I have just finished recording all of my nonfiction books except for Price Theory and the two SCA books coauthored with my wife, and all of them are, or in one case shortly will be, up on Amazon as audiobooks. A number of issues arose in doing it, so I thought I would ask for opinions.
The first is the problem of headers. In a printed book, a head or subhead is usually centered, often bold face or larger print, with blank lines above and below it, making it obvious what it is. None of that exists in an audiobook. The header is simply a word or phrase, distinguished by not being a sentence. It can be set off a little, by a longer silence before and after, but that happens for other things as well. How can one make it obvious to the listener what it is?
One possibility I haven't tried would be to have someone else record the headers. Alternatively, I could use my recording software to add reverberation or change the pitch of my voice or something else along those lines. Would that work, or would it just sound odd and confusing?
A similar issue arises for quotations embedded in my text. The simplest solution is to use "quote, unquote" to mark them, but that feels a little clumsy. What I did for the most part was to change my voice tone, I think adequately, away from my normal recording tone. For one book, Future Imperfect, which has quite a lot of quotations in it, I got other people to record some of the relevant passages for me. That seemed to work particularly well when the quote was from a female speaker or someone with a British accent, but I have not yet gotten any feedback from people who bought the audiobook as to whether they liked it.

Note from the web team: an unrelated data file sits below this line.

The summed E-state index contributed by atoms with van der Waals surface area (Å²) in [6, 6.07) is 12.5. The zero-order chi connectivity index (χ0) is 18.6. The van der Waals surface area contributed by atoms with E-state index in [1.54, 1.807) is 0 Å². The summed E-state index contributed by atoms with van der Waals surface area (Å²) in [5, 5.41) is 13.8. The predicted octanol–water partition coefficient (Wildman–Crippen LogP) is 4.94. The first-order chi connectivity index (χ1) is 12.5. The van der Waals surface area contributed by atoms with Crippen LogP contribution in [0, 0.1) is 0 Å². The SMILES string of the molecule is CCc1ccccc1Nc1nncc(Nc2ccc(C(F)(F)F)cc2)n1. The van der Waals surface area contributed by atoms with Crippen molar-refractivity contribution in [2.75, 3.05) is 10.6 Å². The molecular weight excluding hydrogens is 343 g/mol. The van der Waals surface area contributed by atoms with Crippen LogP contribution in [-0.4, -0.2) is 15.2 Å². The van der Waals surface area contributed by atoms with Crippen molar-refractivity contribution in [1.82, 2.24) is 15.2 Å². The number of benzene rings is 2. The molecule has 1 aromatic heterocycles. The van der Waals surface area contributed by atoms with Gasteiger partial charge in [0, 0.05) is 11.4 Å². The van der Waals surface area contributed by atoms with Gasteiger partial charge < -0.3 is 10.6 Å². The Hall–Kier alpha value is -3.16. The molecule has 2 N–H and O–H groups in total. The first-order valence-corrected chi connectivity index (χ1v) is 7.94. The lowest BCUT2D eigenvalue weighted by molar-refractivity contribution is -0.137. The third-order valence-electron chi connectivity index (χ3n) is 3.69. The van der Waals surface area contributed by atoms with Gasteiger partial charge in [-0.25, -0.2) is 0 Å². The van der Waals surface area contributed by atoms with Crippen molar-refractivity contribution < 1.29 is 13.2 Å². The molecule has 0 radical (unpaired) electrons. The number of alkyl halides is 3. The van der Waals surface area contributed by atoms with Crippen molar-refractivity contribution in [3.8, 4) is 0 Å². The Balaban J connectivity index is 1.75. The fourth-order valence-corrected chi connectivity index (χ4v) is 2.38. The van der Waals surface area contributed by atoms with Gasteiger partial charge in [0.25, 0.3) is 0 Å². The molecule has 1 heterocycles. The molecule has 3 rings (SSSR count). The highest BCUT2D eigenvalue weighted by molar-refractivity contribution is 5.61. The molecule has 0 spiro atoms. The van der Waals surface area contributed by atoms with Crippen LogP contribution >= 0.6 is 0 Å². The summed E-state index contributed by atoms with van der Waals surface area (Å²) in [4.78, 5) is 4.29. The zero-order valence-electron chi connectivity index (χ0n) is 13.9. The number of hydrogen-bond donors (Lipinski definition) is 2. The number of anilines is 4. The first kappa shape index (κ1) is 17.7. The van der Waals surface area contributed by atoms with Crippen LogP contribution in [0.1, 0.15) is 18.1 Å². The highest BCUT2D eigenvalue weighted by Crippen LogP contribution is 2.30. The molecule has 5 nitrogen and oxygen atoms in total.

Also, any other thoughts on audiobooks, especially from anyone here who has listened to one of mine? Recording a book is a lot less work than writing one, but now that all of them are recorded I may have to go back to work. One possibility is another novel, tentatively titled "The Long War" and set in the same world as Salamander and Brothers but starting about fifteen years earlier. Another is putting together old blog posts as a book. A third is working on more of the essays for my collection of short literature with interesting economic insights in it.
If the heads are not vital to understanding the text, I'd consider omitting them.
They typically are used to set off self-contained arguments and to provide visual clues for people searching paper for a section. The first is typically handled in audio books by sections or file breaks, the second has no analog.
If they are important, you could use "audio clip art" of some sort to provide an indication of what's going on. By chapter three, they'll understand what the bell or whatever means.
And using muppet voices is always good taste.
I wouldn't omit them. I think a good sized pause before and after the header, recorded in the same voice as the general narrator, but with a bigger, more definite sounding, tone.
Don't do "quote"..."unquote". That would seem too informal to me. If you still want to consider it, use instead "quote"..."end quote". That's more correct.
If it's subtle, some sound effect may make the headers stand out without people really noticing why. If it's not subtle, reverberations would just be comical.
I prefer "quote ... end [of] quote" over "quote ... unquote."
The first thing I'd try is looking for a book that has headers and see what the reader of that work does.
I like the idea of a pause before the header. It will take some precision to make the pause shorter than the chapter headings.
Sound effects are an obvious answer, but it's easy to overdo them. I'd suggest something like white noise behind the heading, 10 or 20 dB quieter than the reader's voice. Reverb or echo would also work, as long as it's pretty much subliminal.
What about a very recognisable / Morgan Freeman-esque voice for just the headers.